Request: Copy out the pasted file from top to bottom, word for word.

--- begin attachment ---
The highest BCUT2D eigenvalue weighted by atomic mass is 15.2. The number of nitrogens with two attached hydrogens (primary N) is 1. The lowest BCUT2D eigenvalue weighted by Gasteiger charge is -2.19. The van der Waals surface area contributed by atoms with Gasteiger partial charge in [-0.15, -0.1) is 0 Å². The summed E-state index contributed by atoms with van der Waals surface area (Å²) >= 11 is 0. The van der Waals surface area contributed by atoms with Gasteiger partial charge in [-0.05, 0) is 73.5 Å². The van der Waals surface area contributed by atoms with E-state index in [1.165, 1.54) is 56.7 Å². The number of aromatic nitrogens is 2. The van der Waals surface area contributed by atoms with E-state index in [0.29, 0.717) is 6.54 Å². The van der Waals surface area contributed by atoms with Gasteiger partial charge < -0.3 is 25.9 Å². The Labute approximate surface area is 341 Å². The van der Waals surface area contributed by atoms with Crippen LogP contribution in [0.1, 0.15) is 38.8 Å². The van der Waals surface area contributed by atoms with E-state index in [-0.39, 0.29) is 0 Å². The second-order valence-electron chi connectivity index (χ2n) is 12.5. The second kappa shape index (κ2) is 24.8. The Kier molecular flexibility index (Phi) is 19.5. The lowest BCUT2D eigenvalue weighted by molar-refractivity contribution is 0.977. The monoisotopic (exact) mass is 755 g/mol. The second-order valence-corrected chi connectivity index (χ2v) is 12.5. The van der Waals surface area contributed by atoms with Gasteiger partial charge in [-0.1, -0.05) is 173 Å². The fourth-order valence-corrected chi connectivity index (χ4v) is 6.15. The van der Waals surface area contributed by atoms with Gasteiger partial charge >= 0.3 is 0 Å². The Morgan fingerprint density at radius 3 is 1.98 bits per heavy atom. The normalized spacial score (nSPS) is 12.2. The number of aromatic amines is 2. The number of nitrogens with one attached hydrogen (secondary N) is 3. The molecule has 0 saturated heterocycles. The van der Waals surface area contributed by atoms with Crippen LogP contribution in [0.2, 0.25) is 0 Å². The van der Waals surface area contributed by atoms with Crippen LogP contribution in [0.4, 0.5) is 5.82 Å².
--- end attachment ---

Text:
The highest BCUT2D eigenvalue weighted by atomic mass is 15.2. The number of nitrogens with two attached hydrogens (primary N) is 1. The lowest BCUT2D eigenvalue weighted by Gasteiger charge is -2.19. The van der Waals surface area contributed by atoms with Gasteiger partial charge in [-0.15, -0.1) is 0 Å². The summed E-state index contributed by atoms with van der Waals surface area (Å²) >= 11 is 0. The van der Waals surface area contributed by atoms with Gasteiger partial charge in [-0.05, 0) is 73.5 Å². The van der Waals surface area contributed by atoms with E-state index in [1.165, 1.54) is 56.7 Å². The number of aromatic nitrogens is 2. The van der Waals surface area contributed by atoms with E-state index in [0.29, 0.717) is 6.54 Å². The van der Waals surface area contributed by atoms with Gasteiger partial charge < -0.3 is 25.9 Å². The Labute approximate surface area is 341 Å². The van der Waals surface area contributed by atoms with Crippen LogP contribution in [0.1, 0.15) is 38.8 Å². The van der Waals surface area contributed by atoms with E-state index in [-0.39, 0.29) is 0 Å². The second-order valence-electron chi connectivity index (χ2n) is 12.5. The second kappa shape index (κ2) is 24.8. The Kier molecular flexibility index (Phi) is 19.5. The lowest BCUT2D eigenvalue weighted by molar-refractivity contribution is 0.977. The monoisotopic (exact) mass is 755 g/mol. The second-order valence-corrected chi connectivity index (χ2v) is 12.5. The van der Waals surface area contributed by atoms with Gasteiger partial charge in [-0.1, -0.05) is 173 Å². The fourth-order valence-corrected chi connectivity index (χ4v) is 6.15. The van der Waals surface area contributed by atoms with Gasteiger partial charge >= 0.3 is 0 Å². The Morgan fingerprint density at radius 3 is 1.98 bits per heavy atom. The normalized spacial score (nSPS) is 12.2. The number of aromatic amines is 2. The number of nitrogens with one attached hydrogen (secondary N) is 3. The molecule has 0 saturated heterocycles. The van der Waals surface area contributed by atoms with Crippen LogP contribution in [0.2, 0.25) is 0 Å². The van der Waals surface area contributed by atoms with Crippen LogP contribution in [0.4, 0.5) is 5.82 Å².